Newspaper article Evening Chronicle (Newcastle, England)

'Mr Bigs' Hunted as Fraud Ring Is Smashed; Conmen Swindled Thousands from Tyneside Families

Newspaper article Evening Chronicle (Newcastle, England)

'Mr Bigs' Hunted as Fraud Ring Is Smashed; Conmen Swindled Thousands from Tyneside Families

Article excerpt

Byline: ANDY HUGHES

THIS scheming gang are the foot soldiers of a major bank fraud operating on Tyneside.

The conmen took thousands of pounds from hard-working families using stolen cheque books and bogus documents.

But the men are today back on the streets after they were spared jail by a judge - and the Mr Bigs behind the "highly sophisticated" scam are still at large.

The cocky group smiled in the dock as prosecutors told how their "complex and detailed" scam left police searching for how they carried out the swindle.

Geoff Mason, prosecuting, said: "It's like a jigsaw puzzle, but with some pieces missing."

Newcastle Crown Court heard cheque books of genuine Lloyds Bank account holders were ordered legitimately, but without the knowledge of the account holder.

Mr Mason said the cheque books were intercepted before the parcels arrived at the account holders' addresses.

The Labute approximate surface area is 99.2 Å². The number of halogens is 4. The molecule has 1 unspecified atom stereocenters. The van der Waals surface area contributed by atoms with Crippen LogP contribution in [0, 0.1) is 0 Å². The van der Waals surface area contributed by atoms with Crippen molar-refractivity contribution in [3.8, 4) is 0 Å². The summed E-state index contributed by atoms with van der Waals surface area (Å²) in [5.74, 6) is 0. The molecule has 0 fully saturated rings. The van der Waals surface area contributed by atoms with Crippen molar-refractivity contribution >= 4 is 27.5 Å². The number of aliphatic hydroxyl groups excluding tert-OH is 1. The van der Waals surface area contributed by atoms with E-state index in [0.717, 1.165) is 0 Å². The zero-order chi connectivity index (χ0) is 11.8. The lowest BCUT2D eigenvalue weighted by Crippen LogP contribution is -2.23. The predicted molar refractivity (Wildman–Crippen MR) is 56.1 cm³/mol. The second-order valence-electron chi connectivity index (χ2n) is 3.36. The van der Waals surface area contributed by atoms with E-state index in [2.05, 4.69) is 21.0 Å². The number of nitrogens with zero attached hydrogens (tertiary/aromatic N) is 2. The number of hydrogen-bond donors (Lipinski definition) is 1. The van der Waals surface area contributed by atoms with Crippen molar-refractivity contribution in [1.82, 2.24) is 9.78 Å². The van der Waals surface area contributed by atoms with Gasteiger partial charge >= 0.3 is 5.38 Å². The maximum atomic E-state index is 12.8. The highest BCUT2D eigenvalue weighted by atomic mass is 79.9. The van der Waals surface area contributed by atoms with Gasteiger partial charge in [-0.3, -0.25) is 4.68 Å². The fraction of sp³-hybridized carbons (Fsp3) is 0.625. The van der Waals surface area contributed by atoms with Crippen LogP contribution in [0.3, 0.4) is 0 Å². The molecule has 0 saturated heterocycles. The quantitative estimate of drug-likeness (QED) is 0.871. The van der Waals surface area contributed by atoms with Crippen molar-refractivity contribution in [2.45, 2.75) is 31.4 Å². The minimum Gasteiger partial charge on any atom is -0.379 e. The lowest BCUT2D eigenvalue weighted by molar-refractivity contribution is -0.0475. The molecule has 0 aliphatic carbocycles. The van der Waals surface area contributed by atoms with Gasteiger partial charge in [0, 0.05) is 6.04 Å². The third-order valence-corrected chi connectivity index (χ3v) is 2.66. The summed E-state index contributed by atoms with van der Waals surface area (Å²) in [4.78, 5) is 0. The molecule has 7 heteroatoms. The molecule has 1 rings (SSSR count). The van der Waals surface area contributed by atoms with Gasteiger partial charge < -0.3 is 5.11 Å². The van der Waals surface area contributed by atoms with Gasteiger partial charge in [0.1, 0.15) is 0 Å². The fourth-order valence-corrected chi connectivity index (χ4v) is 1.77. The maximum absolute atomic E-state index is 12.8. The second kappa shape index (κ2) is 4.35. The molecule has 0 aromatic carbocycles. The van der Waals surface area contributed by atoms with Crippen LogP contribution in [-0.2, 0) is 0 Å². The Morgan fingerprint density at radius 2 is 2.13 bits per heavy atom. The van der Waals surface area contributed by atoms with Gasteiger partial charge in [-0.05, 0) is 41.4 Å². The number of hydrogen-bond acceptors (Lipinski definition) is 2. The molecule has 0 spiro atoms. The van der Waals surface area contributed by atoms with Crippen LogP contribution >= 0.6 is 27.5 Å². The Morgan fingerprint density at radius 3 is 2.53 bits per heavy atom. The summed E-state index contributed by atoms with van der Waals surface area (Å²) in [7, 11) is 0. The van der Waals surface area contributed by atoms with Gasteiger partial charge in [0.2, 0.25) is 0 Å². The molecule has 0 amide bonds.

He said: "Somehow they managed to order the cheque books so that they were sent out legitimately by Lloyds, and then intercept them later without the account holder knowing anything, but we don't know exactly how they did this.

"I don't wish to comment too much on this, but I think there should be an investigation into what's going on at Lloyds Bank. The same can be said for Royal Mail."

Documents were then transported from Essex up to the North East by Weillington Ndlovu and passed on to four Tyneside-based criminals - Christopher Robertson, 26, Anthony Rutherford, 23, Sardar Abiet, 33, and Jordan Tote, 18.

The quartet hired legitimate Lloyds account holders, known as "mules", so they could use their accounts to pay in countless cheques worth pounds 1,000 each.

As soon as the money was paid into the account of the mule, an unknown person would immediately withdraw pounds 300 - the maximum daily limit - from a cashpoint. …

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